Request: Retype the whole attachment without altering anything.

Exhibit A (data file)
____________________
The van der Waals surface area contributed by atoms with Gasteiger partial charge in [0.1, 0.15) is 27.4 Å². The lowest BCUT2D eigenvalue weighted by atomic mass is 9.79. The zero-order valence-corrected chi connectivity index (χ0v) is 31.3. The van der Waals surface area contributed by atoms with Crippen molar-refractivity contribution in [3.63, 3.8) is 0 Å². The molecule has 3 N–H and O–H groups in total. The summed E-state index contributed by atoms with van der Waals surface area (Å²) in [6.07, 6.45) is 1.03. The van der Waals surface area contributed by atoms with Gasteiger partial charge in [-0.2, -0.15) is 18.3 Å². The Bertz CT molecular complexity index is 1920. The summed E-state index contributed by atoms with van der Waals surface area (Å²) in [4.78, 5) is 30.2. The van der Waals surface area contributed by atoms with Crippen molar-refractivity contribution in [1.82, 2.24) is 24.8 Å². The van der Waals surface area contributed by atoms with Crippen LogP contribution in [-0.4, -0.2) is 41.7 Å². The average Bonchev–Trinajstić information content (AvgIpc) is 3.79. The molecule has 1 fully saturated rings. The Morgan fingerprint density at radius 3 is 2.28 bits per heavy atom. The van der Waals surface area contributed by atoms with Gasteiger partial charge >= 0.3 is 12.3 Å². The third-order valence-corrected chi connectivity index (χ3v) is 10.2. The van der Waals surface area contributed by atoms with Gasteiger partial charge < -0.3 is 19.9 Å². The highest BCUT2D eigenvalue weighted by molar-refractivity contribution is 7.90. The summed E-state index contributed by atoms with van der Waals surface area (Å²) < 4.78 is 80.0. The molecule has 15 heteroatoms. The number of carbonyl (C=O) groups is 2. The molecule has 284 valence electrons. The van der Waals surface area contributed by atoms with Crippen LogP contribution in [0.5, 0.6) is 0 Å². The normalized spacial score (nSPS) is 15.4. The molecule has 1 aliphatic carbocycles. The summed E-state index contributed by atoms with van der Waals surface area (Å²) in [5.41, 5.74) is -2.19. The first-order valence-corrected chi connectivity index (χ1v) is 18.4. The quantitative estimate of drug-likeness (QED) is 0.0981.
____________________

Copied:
The van der Waals surface area contributed by atoms with Gasteiger partial charge in [0.1, 0.15) is 27.4 Å². The lowest BCUT2D eigenvalue weighted by atomic mass is 9.79. The zero-order valence-corrected chi connectivity index (χ0v) is 31.3. The van der Waals surface area contributed by atoms with Crippen molar-refractivity contribution in [3.63, 3.8) is 0 Å². The molecule has 3 N–H and O–H groups in total. The summed E-state index contributed by atoms with van der Waals surface area (Å²) in [6.07, 6.45) is 1.03. The van der Waals surface area contributed by atoms with Gasteiger partial charge in [-0.2, -0.15) is 18.3 Å². The Bertz CT molecular complexity index is 1920. The summed E-state index contributed by atoms with van der Waals surface area (Å²) in [4.78, 5) is 30.2. The van der Waals surface area contributed by atoms with Crippen molar-refractivity contribution in [1.82, 2.24) is 24.8 Å². The van der Waals surface area contributed by atoms with Crippen LogP contribution in [-0.4, -0.2) is 41.7 Å². The average Bonchev–Trinajstić information content (AvgIpc) is 3.79. The molecule has 1 fully saturated rings. The Morgan fingerprint density at radius 3 is 2.28 bits per heavy atom. The van der Waals surface area contributed by atoms with Gasteiger partial charge >= 0.3 is 12.3 Å². The third-order valence-corrected chi connectivity index (χ3v) is 10.2. The van der Waals surface area contributed by atoms with Gasteiger partial charge < -0.3 is 19.9 Å². The highest BCUT2D eigenvalue weighted by molar-refractivity contribution is 7.90. The summed E-state index contributed by atoms with van der Waals surface area (Å²) < 4.78 is 80.0. The molecule has 15 heteroatoms. The number of carbonyl (C=O) groups is 2. The molecule has 284 valence electrons. The van der Waals surface area contributed by atoms with Crippen LogP contribution in [0.5, 0.6) is 0 Å². The normalized spacial score (nSPS) is 15.4. The molecule has 1 aliphatic carbocycles. The summed E-state index contributed by atoms with van der Waals surface area (Å²) in [5.41, 5.74) is -2.19. The first-order valence-corrected chi connectivity index (χ1v) is 18.4. The quantitative estimate of drug-likeness (QED) is 0.0981.